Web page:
- Open the Mi Home app and click on the ‘+’ sign in the corner
- Select ‘Lighting’ from the menu on the right of the next screen and choose ‘Mi Bedside Lamp II’ from the list of devices
- From there you simply follow the on-screen instructions, which include your network settings, before adding it to the appropriate room.
- Once added to the Mi Home system, one of two things will occur; either the Mi Lamp will be ‘discovered’ and you’ll be asked to bind it to HomeKit, which you should do.
- If this doesn’t happen, simply locate the lamp icon/tile on the home screen of the Mi Home app and long press on it until all the tiles start to wobble.
- make sure the Lamp tile is the only one selected (indicated by a tick in the corner of a tile)
- at the bottom of the screen you should see a HomeKit icon. Press this, and the process of adding the lamp to HomeKit will begin just like it would if you were adding it directly from within the Home app – that is to say, scan the code and wait.
- Once you’ve gone through the standard HomeKit setup procedure, you should land back in the Mi Home app, so just jump into the Apple Home app and double-check the lamp has been added.
- You’re all set now and the Lamp should be accessible from both the Mi Home and Home apps.
- If you have any Yeelight ‘lights’ or have the app itself and have set up an account, the lamp will also automatically be added there too.
Before we delve into what can be done in the aforementioned apps, I’d like to take a quick look at the physical control at the front. The control slider is touch sensitive, so you simply drag your finger up or down along the length of the strip to adjust the brightness. When you do this, the strip and both buttons will light up, with the strip light approximately following the position of your finger as it presses on the strip. The strip and buttons will, by default, light up when being used, before gently turning off soon after. You can change this so that the strip light stays on permanently, via the settings page, which we’ll get to shortly. Pressing the on/off button does just as you’d expect, turn the light on or off. However, if you press and hold on the on/off button, the lamp and the strip will flash twice before going back to the previous setting. You have then initiated a countdown to the light turning off after 15 minutes (the default timer setting). This is referred to as ‘delay off light’ in the manual. You can alter the time it takes to go from on to off in this mode via the Mi Home app, from as little as 1 minute, to as much as 60 minutes. The Mode button, located at the top of the strip also has a couple of functions.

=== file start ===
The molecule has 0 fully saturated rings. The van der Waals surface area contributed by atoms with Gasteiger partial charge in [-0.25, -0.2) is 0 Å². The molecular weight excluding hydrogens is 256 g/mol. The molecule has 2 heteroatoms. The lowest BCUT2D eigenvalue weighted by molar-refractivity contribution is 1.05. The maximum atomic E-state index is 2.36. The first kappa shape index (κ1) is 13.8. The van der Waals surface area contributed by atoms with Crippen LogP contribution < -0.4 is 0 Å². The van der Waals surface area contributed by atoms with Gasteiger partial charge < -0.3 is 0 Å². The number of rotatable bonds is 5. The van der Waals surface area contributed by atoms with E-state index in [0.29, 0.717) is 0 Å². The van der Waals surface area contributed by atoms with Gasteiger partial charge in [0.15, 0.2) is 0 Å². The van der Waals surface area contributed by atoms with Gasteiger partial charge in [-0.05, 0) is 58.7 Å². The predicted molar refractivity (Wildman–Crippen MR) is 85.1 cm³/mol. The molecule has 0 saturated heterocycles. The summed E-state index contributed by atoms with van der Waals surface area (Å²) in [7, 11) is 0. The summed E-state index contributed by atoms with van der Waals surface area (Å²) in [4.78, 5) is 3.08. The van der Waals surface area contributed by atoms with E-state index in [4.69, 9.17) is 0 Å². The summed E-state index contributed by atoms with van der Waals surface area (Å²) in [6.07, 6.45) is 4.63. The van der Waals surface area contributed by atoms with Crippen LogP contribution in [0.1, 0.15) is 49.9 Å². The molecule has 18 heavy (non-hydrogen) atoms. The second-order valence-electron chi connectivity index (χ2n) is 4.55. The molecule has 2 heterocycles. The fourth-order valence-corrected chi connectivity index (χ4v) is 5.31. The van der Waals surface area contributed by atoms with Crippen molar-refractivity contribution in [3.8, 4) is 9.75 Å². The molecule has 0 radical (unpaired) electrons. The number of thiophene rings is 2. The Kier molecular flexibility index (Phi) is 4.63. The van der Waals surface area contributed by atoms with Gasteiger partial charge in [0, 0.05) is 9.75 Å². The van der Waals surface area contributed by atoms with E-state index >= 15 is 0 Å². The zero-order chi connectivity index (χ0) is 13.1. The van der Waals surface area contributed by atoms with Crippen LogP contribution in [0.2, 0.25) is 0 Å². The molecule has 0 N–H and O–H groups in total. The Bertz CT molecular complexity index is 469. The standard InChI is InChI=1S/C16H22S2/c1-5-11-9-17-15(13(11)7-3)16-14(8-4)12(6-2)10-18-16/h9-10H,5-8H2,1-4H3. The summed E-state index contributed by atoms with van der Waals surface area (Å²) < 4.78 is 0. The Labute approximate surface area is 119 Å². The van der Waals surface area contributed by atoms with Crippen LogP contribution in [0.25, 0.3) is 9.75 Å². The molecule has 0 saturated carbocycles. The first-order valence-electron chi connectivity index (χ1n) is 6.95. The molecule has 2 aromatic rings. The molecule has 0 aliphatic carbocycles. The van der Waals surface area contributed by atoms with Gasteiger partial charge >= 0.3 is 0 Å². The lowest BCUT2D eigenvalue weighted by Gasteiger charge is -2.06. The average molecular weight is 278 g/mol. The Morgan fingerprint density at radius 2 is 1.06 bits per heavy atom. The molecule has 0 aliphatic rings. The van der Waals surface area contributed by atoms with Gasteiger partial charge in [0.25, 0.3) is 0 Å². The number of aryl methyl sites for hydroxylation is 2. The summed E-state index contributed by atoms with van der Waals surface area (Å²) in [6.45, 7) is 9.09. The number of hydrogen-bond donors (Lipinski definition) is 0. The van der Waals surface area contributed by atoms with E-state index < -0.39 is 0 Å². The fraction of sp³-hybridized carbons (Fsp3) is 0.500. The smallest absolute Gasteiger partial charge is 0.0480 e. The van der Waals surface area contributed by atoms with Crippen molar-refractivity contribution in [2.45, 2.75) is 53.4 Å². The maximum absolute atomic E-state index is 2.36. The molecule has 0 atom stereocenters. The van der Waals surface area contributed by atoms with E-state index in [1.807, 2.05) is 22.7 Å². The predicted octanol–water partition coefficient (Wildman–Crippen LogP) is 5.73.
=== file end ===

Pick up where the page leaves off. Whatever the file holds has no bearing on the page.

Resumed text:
if you simply tap on it while you’re in colour mode, it will cycle through a set selection of colours, all of which are set to be more on the ‘pastel’ end in terms of richness or intensity. However, if you press on this button for a second or two, the lamp will turn to a neutral white at the same brightness level you had it in the colour mode. while in this ‘white light’ mode, you can then press the mode button to cycle through different preset white temperature levels. press and hold again, and you return to the previous mode. If you want to change or add to the selection of colours that you can cycle through, or make them more saturated, you can choose your own selection of colours/whit temperatures in the Mi Home app itself.
Onto how the lamp works and what extra functionality you get in the various apps; In the Apple Home app, there’s nothing new or exciting to see here as such, so you get the standard brightness slider and colour/temperature wheel you would for any colour lamp or bulb in HomeKit. It’s a different story in the Mi Home and Yeelight apps however. In the Mi Home app the main control screen for the Mi Bedside lamp has four basic controls, labelled Power, White, Colour and Flow. The Power control is straightforward enough, while White allows you to choose the brightness and/or temperature of the white spectrum from warm to cool whites, of which the lamp does very well – the neutral white at full brightness is staggeringly pure. The warm and cool whites aren’t too orange or blue, so they’ve been really well calibrated. Colour is the same as White, only you control the hue instead of the temperature. Flow allows the light to cycle through a selection of colours of your choice, which can be chosen in the settings section (the circle in the top left corner with three dots). One other mode available to you is ‘Snap’ that allows the user to sample’ the colour information of an object in a viewfinder screen that will then be replicated via the colour of the lamp. This can be done via the live camera ‘viewfinder’ just mentioned or via an image from your photo library.